- IBM Develops Analytics Technology For Telcos
- A USB Hard Drive That Asks For Your PIN Before Allowing Access
- An Information Security Health Check-up For IBM Clients
- Enterprise Applications And Mid-tier Caching
- India Needs More Homegrown PhDs In Computer Science
- IBM: An Education Tourism Programme For IT Professionals And Students
Page 3 of 6
A robot in every classroom. The use of robotics in education is something that is common in USA, UK and Japan. Gagan Goyal, co-founder and director, TRI (The Robotics Institute) Technologies, Mumbai, feels that educational robotics is slowly catching up in India too. "Educational Robotics means understanding the theoretical concepts of science and technology in a practical manner, using robotics as a tool/platform," he explains. "It is known that for engineering college students, robotics can help a lot in understanding the concepts practically, but robotics can be a powerful tool for understanding science, maths, teamwork, resource utilisation, etc for school students also," says Goyal.
He points out that the international robotics market is also changing. While earlier robotics used to be thought of in relation with industrial and military applications, today a lot of companies like PleoWorld and iRobot have also entered the edutainment space.
The da Vinci code is changing the way surgeries are done. Minimally-invasive surgery (MIS) is a concept that has been around for some time. In India today, MIS is known commonly as 'laparoscopic surgery', 'endoscopy' or 'keyhole surgery'. Here the surgeries are performed through small incisions, thereby enabling the patient to recuperate very fast, and reducing the possibility of infection.
But what happens today is that doctors see inside the holes using a camera, and use long laparoscopic surgical equipment to operate through the tiny incisions. Because of the length of the equipment, doctors have relatively less control, and tremors lead to problems. There is also the problem of vision, as it is difficult to position the cameras. The length of the equipment also makes it tough for doctors to judge the pressure with which the tool meets the patient's tissues. Robotics has proved to be the solution to these problems.
Only one robotic surgical system called 'da Vinci', manufactured by a US company called Intuitive Surgical Inc, is commercially available today. This system allows a doctor to manipulate the surgery using a computer system, and a robot performs the surgery. The robot is capable of proper wrist-like movement, thereby increasing the dexterity with which the doctor can perform the surgery, while also increasing control and eliminating tremors. Vision is also good, as the camera is controlled by the robot and can be manoeuvred by the doctor to improve the view. In USA, da Vinci is commonly used for operations involving prostate gland, the gall bladder, etc.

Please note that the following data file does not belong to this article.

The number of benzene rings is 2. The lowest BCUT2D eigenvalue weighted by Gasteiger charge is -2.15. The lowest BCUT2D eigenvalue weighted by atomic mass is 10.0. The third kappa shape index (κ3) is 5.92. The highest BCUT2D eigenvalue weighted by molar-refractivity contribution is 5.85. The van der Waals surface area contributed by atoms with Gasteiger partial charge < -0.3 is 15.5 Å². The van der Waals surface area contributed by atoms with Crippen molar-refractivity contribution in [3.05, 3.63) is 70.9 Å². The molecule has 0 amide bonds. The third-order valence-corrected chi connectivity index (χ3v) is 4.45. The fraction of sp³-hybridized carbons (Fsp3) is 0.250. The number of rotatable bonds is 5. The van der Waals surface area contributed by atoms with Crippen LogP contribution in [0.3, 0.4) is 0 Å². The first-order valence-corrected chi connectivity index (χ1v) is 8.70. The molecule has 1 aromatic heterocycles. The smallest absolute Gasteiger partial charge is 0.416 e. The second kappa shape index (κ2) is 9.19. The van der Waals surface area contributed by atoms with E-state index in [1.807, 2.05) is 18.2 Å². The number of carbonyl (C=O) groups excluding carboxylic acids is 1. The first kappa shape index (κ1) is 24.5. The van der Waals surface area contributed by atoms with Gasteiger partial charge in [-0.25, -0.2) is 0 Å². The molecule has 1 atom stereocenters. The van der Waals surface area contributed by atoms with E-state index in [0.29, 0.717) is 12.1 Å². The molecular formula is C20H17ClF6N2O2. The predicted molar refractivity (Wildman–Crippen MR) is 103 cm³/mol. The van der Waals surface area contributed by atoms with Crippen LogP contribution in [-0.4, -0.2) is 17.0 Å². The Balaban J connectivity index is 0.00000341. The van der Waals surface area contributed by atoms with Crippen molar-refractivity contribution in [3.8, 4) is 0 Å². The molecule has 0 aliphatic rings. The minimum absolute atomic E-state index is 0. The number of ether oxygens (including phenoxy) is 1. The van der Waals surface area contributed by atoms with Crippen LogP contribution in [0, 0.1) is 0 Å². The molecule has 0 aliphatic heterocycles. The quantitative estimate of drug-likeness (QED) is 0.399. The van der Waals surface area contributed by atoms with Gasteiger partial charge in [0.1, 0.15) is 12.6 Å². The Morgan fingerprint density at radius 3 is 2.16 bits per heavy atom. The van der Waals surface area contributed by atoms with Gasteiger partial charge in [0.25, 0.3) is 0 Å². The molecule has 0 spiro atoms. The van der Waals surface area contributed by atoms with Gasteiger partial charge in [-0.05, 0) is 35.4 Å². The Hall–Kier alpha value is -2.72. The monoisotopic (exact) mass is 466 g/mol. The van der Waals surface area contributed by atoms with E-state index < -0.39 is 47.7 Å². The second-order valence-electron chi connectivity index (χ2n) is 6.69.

In May this year, a team of doctors in Ontario, Canada, performed a cardiac bypass surgery using da Vinci. The same team is also working on improving the 'haptics' or sense of touch of the robot, to help doctors feel the pressure with which the surgical tools work on the patient's body.
Last year, the New Delhi-based All India Institute of Medical Sciences also procured a da Vinci system for Rs 90 million, to help with prostate surgeries. From the price tag, it is obvious that it is far from becoming mainstream. But some experts feel that this is because da Vinci is a general-purpose machine. As requirements catch on, robots that are targeted at specific surgical requirements will be built, and this in turn will bring down the cost.
Caring for the unwell. One of the most famous success stories of robots in healthcare is Paro, the mental commitment robot built by the famous Japanese inventor Dr Takanori Shibata. Paro (http://paro.jp/english) looks like a cuddly baby harp seal. It is an autonomous robot that can detect sound, light, touch, etc. It is active during the day, feels sleepy at night, responds when stroked, understands when spoken to, blinks, moves, and expresses surprise, joy and anger.
This has a therapeutic effect on patients, especially those recovering from mental trauma. Paro helps in many ways: it soothes ruffled nerves, motivates ill people, urges them to touch it, thereby improving physiological movement of patients, and more importantly, it helps break the ice between caregivers and patients.
Helping the aged stay safe. A major concern faced by many families today is of being unable to look after the aged, when the younger generation is off at work, and good nurses are a rare and expensive breed. This problem may be solved in the future, thanks to robots that can take care of the aged. Imagine robots following old people around the house, being able to recognise when they fall and do something out of the ordinary, take orders from them, fetch them a cup of coffee, or hand them a paper towel when they finish eating. This is not science fiction any more; technologists around the world are working on this possibility, and a few prototypes have been demonstrated at conferences as well.